Toastmasters International Speech Contest 6 (March 24, 2011)                                       Walk In DignityOn the D...
Toastmasters International Speech Contest 6 (March 24, 2011)Martin Luther King Jr., a 26-year-old preacher and newcomer to...
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Walk In Dignity

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This is a speech I will be giving at the Walker Talker Toastmasters Club on March 24, 2011 for the club\'s International Speech Contest. The speech\'s theme is public service and self-accountability.

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Walk In Dignity

  1. 1. Toastmasters International Speech Contest 6 (March 24, 2011) Walk In DignityOn the Discovery Channel on Monday was a documentary about the two weeks of brutal drillsand exercises Army cadets must endure to be selected for the Green Berets.During this training, the candidates are routinely tested beyond their mental and physical limits.As they discover new frontiers within themselves, they also must learn how to successfully workwith each other as a team.The teams that fail are the ones whose individual soldiers failed to work together, who put theirexhaustion ahead of the team, who put their fear ahead of the team, or who put their egos aheadof the team.Their story of success and failure can be a metaphor for our country today. Across America,individuals, families, and communities are being tested beyond their mental and physical limitsas we recover from this Great Recession.President Barak Obama has compared today’s challenges to others faced by the United Statesthrough the decades – beginning with our fight for independence, the Great Depression, andWorld War II.Those events – like today – have tested the strength of our nation. In his 2010 State of the UnionAddress, Obama went on to say that “despite all our divisions and disagreements, our hesitationsand our fears, America has prevailed because we chose to move forward as one nation, as onepeople.”But will we move forward together this time? Will we succeed as individuals and as a team orwill we – like more than half those Green Beret candidates – raise the white flag and quit thechallenge before us?In mid-February, in response to that week’s Toastmasters theme, I was asked my thoughts aboutresistance to change.My response was about my concern with our collective pass-the-buck attitude toward personaland social problems, whether it is fighting hunger, education reform, or finding a job.I observe this attitude too often. We expect others to take on the problem. “Let someone else doit, I’m too busy” we may say. “How am I going to help people get jobs?”When do we say to ourselves: I can make a difference? When do we say to ourselves: Togetherwe can make a change?And I do believe we can make a change if we put aside our exhaustion, our differences and ouregos to work together regardless how difficult the challenge.A few weeks back, PBS aired Eyes on the Prize, a documentary about the Civil RightsMovement.I watched as the show told the story of how one 43-year-old seamstress on Dec. 1, 1955 refusedto give up her front row seat to a white person and move to the back of the bus.Frustrated by inequality and the lack of action by state and federal governments – and also bytheir fellow Americans – Rosa Parks’ arrest sparked the Montgomery Bus Boycott where 50,000blacks – about half the Southern city’s population – chose to walk, bike or share cars rather thanride the segregated buses. 1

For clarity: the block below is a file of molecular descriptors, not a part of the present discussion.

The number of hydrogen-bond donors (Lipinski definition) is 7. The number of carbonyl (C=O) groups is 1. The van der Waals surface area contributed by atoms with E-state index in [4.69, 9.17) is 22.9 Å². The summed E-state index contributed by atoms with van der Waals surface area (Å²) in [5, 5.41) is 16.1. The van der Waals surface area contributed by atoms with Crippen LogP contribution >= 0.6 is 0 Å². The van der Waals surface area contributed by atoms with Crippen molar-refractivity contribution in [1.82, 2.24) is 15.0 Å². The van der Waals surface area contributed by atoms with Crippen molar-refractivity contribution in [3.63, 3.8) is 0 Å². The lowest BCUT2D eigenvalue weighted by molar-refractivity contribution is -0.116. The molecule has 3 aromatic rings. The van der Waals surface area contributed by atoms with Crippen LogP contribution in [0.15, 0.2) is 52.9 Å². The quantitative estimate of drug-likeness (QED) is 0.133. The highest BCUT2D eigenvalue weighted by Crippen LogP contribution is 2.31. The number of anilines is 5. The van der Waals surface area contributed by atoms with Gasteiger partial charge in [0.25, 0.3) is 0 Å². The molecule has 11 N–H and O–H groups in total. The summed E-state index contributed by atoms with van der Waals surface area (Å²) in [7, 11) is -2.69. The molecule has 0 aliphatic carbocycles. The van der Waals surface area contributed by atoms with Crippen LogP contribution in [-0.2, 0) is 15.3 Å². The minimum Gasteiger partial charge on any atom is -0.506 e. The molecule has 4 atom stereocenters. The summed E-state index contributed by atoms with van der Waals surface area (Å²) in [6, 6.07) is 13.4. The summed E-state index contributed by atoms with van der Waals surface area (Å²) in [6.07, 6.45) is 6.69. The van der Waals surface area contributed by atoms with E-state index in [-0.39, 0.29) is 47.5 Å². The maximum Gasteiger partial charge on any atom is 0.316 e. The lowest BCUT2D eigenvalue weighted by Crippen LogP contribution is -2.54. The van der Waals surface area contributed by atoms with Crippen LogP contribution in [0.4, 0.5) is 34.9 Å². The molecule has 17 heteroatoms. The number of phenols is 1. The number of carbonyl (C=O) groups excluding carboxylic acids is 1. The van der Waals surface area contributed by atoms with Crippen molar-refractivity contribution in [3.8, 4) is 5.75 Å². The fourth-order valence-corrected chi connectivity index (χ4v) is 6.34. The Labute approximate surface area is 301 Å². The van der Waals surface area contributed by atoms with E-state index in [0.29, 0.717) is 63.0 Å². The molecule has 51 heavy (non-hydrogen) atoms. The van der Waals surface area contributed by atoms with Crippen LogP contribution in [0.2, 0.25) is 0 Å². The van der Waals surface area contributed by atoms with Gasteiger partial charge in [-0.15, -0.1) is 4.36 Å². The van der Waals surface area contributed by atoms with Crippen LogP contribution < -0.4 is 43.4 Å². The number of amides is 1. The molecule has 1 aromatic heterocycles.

2. 2. Toastmasters International Speech Contest 6 (March 24, 2011)Martin Luther King Jr., a 26-year-old preacher and newcomer to the community – soon becamethe face of the boycott and the Civil Rights movement nationally.In a 1957 interview with NBC, King said of the Montgomery black community, “They felt itwould be more honorable to walk in dignity than ride in humiliation.”King and the Civil Rights movement were influenced by the work of Gandhi and the Indianpeoples fight for independence from Great Britain.More than 50 years later, both King and Gandhi have influenced and inspired the protestshappening these past few months throughout the Middle East.King once said there comes a time when we each have to stand up and make an account forourselves.This week, Wael Ghonim, a 30-year-old Internet marketing executive, was recognized as one ofthe recipients of the 2011 John F. Kennedy Profile in Courage Award.Caroline Kennedy in announcing the awards said, “Wael stood up when it counted.”As Ghonim watched the January uprising in Tunisia gain steam, he posted a question on apopular Facebook page, “Would others join him in a protest in Egypt on January 25?”Tens of thousands did, streaming onto the streets of Cairo and bravely facing down riot policeand successfully demanding President Mubarak end his more than 30-year reign.Afterward, in a 60 Minutes interview, Ghonim said the success of the Egyptian revolution wasdue to the unselfish contributions by all Egyptians who stood up and stood their ground inAlexandria, Aswan and at Cairo’s Tahrir Square.But you don’t have to face down racism or dictators to make a difference in the world.Oregon Ducks sprinter Keshia Baker enlisted help from fellow athletes this past year to bringafter-school athletic programs to budget-challenged schools.Oregon Food Bank volunteers donated 93,000 hours last year, helping pack and deliver morethan 415,000 emergency food boxes.And my Leadership Beaverton classmates and I will soon arm ourselves with hammers andshovels to build a shelter at the Beaverton Family Resource Center so that our neighbors waitingin line for help can do so protected from the Oregon elements and maintain some dignity.The Green Berets have a motto that humans are more important than hardware. What thisattempts to embody, wrote Command Master Sgt. Matthew Caruso of the 27 th Special OperationsWing, is the idea that relationships are paramount in any endeavor. It means individuals mustform a team before they can tackle a mutual goal. It means treating each other with values thatencourage teamwork, trust, and goodwill.Life is hard, it’s uncertain, and it’s unfair. Is accepting the challenge hard to do? You Bet. Will ittake a long time and likely deliver setback before success? Probably. Is it worth it? Absolutely.Just ask Rosa Parks, Wael Ghonim, or Keshia Baker.When the time comes to make an account of yourself, when you are needed, are you going tostand up as they did?Let us all walk in dignity. 2